The power plant in Pittsburg produces 2 million tonnes of carbon dioxide per year. Relative to potential, and the need to address the magnitude of climate change, this is a small amount. In this regard, Constantz contends that Blue Planet’s technology is scalable within a short time frame, by which he means five years, from start of permitting to having an operating plant which is fully operational.

Being a behavioral economist, I recognize that there are a lot of behavioral issues upon which to focus. The planning fallacy especially comes to mind, meaning the combination of excessive and overconfidence, on the part of corporate executives. There are simply a lot ways which projects fail — especially large, complex projects like the one in Pittsburg — which are difficult to imagine at the time of inception; and many things have to go right in order for a project like this one to succeed.

Concrete pipes in Oregon.

Concrete pipes in Oregon.

With any new technology, there is a lot of risk; and Blue Planet’s technology is no different. With this in mind, I would suggest there is also reason to be cautiously hopeful. Planes, cars, and trucks now drive along cement and concrete produced by Constantz’s ventures, concrete which can be found in California’s main coastal highway and also at San Francisco International Airport.

In addition to the question of whether the technology works, which it does, there is a second reason to be cautiously optimistic. Blue Planet Systems produces a product with economic value, which holds the promise of generating a reasonable return to investors.

Significantly, Blue Planet’s business model does not depend on the receipt of government subsidies funded by taxes. The main role of government is instead procurement: purchasing “clean” concrete for infrastructure projects. In this respect, think globally. Think about regions on the planet where infrastructure has been decimated by war, and where infrastructure in need of being rebuilt. Tragically, these regions come easily to mind, such as Ukraine.

Blue Planet Systems is a company to watch. Climate change is a controversial topic, and readers will react in different ways to ventures such as this one. Some readers might think the whole idea behind Blue Planet is pie in the sky, and that human life on the planet is already doomed. Others might resent that companies such as Blue Planet will profit from climate change. Still others are concerned about moral hazard, that if companies like Blue Planet are successful, then emitters will feel more comfortable increasing greenhouse gas emissions into the atmosphere.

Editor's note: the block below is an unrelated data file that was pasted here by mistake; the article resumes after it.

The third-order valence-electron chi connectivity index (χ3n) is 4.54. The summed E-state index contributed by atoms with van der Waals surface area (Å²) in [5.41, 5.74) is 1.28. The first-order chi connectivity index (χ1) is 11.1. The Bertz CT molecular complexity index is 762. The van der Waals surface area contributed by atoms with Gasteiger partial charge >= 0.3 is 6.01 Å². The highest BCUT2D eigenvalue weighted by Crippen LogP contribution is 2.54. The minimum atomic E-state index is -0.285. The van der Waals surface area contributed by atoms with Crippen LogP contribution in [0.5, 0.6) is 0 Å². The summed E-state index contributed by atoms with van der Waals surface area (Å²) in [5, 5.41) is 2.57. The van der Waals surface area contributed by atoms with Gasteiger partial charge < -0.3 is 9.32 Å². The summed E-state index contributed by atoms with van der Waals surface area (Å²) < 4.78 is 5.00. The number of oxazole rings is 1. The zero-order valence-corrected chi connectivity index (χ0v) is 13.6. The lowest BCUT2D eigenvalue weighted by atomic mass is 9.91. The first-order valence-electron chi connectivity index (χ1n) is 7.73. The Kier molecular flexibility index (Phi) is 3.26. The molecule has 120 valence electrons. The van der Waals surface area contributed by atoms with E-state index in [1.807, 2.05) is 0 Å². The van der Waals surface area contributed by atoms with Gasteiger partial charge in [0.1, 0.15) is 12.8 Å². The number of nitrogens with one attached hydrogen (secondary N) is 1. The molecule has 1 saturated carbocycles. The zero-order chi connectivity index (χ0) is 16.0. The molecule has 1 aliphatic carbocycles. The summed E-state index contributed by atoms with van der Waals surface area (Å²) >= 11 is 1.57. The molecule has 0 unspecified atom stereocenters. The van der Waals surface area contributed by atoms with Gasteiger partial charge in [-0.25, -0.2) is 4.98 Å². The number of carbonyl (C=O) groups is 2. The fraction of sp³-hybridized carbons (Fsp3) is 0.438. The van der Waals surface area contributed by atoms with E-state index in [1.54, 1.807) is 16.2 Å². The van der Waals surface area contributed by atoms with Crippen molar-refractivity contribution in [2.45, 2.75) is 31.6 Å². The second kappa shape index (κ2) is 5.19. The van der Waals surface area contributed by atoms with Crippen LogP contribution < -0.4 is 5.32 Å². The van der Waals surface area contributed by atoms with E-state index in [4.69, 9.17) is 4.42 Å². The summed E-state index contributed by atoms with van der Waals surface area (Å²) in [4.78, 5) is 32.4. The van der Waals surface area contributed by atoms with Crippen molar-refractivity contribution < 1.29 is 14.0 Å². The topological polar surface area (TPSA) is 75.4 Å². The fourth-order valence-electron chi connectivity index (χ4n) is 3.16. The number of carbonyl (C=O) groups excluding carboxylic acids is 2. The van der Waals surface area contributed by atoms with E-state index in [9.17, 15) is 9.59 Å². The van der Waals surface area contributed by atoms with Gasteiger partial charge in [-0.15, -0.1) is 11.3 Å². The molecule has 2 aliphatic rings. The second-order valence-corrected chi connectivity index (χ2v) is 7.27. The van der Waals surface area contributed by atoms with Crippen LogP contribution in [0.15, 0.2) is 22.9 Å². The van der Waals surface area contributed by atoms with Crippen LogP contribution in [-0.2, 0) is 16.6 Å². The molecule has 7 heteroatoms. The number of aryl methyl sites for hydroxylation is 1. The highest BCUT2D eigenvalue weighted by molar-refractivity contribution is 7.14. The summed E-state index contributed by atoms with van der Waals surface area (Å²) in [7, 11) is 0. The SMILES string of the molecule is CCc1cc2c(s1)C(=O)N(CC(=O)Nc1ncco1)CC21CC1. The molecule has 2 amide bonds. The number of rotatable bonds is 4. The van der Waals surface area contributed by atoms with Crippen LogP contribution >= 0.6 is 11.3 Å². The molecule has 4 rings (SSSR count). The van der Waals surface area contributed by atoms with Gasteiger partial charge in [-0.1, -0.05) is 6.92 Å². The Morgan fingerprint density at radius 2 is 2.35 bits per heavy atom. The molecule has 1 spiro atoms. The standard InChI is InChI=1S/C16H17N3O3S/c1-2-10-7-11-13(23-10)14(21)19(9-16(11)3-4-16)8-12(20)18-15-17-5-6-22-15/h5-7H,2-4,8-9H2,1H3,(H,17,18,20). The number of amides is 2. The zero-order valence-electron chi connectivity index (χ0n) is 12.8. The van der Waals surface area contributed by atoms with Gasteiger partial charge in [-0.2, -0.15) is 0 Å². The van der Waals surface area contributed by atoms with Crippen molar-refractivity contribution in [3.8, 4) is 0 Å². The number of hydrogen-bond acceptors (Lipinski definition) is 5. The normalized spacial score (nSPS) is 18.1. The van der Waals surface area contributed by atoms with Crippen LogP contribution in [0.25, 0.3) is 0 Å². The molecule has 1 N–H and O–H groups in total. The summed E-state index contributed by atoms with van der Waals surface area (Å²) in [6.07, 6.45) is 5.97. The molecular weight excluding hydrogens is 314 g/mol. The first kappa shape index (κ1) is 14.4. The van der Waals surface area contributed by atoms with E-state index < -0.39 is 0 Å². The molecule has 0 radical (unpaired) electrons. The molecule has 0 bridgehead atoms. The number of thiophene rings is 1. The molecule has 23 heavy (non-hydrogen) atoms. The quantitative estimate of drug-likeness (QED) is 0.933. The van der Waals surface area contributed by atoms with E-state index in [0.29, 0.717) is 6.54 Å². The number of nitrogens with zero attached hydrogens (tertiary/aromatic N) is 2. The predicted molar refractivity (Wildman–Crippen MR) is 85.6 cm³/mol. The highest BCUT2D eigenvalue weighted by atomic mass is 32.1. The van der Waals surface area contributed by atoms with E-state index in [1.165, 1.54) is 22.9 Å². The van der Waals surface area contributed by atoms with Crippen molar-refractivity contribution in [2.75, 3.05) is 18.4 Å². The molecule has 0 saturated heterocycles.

My advice to readers is to find a way to be simultaneously open minded and skeptical, and to the extent possible avoid letting ideology color opinions. The end goal is to restore the health of Earth’s climate to the extent possible, and if Blue Planet’s technology can move the needle in that direction, that is a good thing.

As for moral hazard, let me be clear that we need sensible public policy in place that prices carbon at its social cost. Thus far, global policy makers have failed miserably when it comes to pricing carbon sensibly; but it is difficult to see how objecting to sensible carbon capture and sequestration because of public policy failures makes matters any better.

Investors take note. When it comes to climate change, the stakes are large; and so is the potential upside associated with Blue Planet’s technology. There are global enterprises watching with great interest to see what happens in Pittsburg. If the pilot plant is a success, there is good reason to expect them to form partnerships with Blue Planet, which will enable rapid scaling.

The IPCC continually reminds us that what gets done on the climate front during the current decade is crucial. Constantz is impatient. He has a plan in place to scale up his firm dramatically before 2030. In this regard, his pronouncements are quite bold. He is clear to say that under very plausible medium term scenarios, Blue Planet’s technology will reduce 35 times more carbon dioxide emissions than Tesla’s electric vehicles.

Over time, we have handed ourselves a very large number of climate lemons, including failed public policies for pricing carbon globally at its social cost. Going forward, we will need a broad mix of solutions for addressing the associated problems, some of which will entail making lemonade from lemons. Blue Planet Systems provides one example of making lemonade from lemons, and will be a story worth watching, as it plays out.

This column originally appeared in the March 31, 2022 edition of Forbes.  

 

Sustainability, Faculty, Business, Finance, Economics, Energy, Global, Science
Illuminate

More articles by this author

    Follow us on Instagram
    Follow us on Flickr
    Follow us on Linkedin
    Follow us on Vimeo
    Follow us on Youtube
    Share
    Share